get through to the hardest hit areas, especially in the north.
As far as our own work goes, we have installed three wells which are now
gushing water. These were funded by Rotary Clubs. It is embarrassing to
receive such effusive thanks with songs, drums and gifts of bananas when we
hand over the wells to the communities. The women in particular composed
songs to thank us since they would no longer have to walk kilometres up and
down hill to fetch dirty water from the river. The water now flowing for the
communities and the adjacent Health Units is clean and accessible.
Because of the 'new' rope and washer pump we were able to come in below
budget and hope to be able to use the surplus funds for another well. We
have four more sites already subscribed and will be working on these after
Our Computer School is flourishing and we are expecting classes from the
scholarship girls funded by CHES (Canadian Harambee Education Society) In
addition, we plan to start a basic bookkeeping class in January. We have
enough computers now to be able to give some to High Schools to start
computer classes and we will distribute in January, the start of the new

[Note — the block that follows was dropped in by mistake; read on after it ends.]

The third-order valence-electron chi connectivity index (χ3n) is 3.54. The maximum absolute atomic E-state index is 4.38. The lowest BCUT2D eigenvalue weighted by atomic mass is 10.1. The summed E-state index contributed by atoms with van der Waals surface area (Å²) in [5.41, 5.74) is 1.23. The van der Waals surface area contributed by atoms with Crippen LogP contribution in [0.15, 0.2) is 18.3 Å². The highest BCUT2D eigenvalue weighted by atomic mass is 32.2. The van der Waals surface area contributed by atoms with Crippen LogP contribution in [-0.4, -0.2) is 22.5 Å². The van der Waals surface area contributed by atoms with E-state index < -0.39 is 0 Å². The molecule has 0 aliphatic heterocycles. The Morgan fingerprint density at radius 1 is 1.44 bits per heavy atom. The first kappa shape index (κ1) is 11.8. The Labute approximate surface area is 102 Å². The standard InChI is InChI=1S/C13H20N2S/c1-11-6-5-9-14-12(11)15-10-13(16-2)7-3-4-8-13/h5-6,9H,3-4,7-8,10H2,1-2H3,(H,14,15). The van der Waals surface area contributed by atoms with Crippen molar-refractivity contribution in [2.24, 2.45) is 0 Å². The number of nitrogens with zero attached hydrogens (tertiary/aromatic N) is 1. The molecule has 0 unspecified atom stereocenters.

school year. In my model primary school we are working on HIV/AIDS teaching
modules with a view to trying them this year, then passing them on to other
schools in the diocese.
I have taught two classes in Leadership and one full weekend on the Virtues
Project and Positive Discipline. Again, in the model school I have a small
group of single mothers with no support with whom I plan to start a small
micro financing scheme. Two of the former CHES girls will be helping me with
this. They both have had some success in small businesses (with loans of
$15) and they will basically run the project for me since none of the women
speaks English and sometimes not Ki Swahili (just the local tribal language)
Rebecca and Lydia, my two helpers, will run the next meeting with
explanations and role plays and will continue to visit and administer the
funds while I am away. They will earn something for themselves and will gain
It is ironic that we have been installing wells, yet ourselves have been
basically out of water for about six weeks. We are on the city water system
but of the three pumps in the town, one was beyond repair, one had to await
parts from Nairobi, and one gave up the ghost as it battled alone. We are in
the very hot dry season, so there is no rainfall for relief. We do have
water intermittently but have reverted to using every drop three times.
Anything used for washing ourselves or our clothes is used for the floors
and then for the toilet. It is amazing how little one needs to survive.
We have good friends visiting us at the moment and have done some travelling
with them. I think they are finding Kenya a land of striking contrasts: dire
poverty, amazingly hospitable and friendly people, magnificent scenery,
breathtaking animals and an almost vanished infrastructure.
We shall be away over Christmas, visiting my favourite Game Park in the
Maasai Mara. We wish you all a joyful Christmas and a Happy New Year.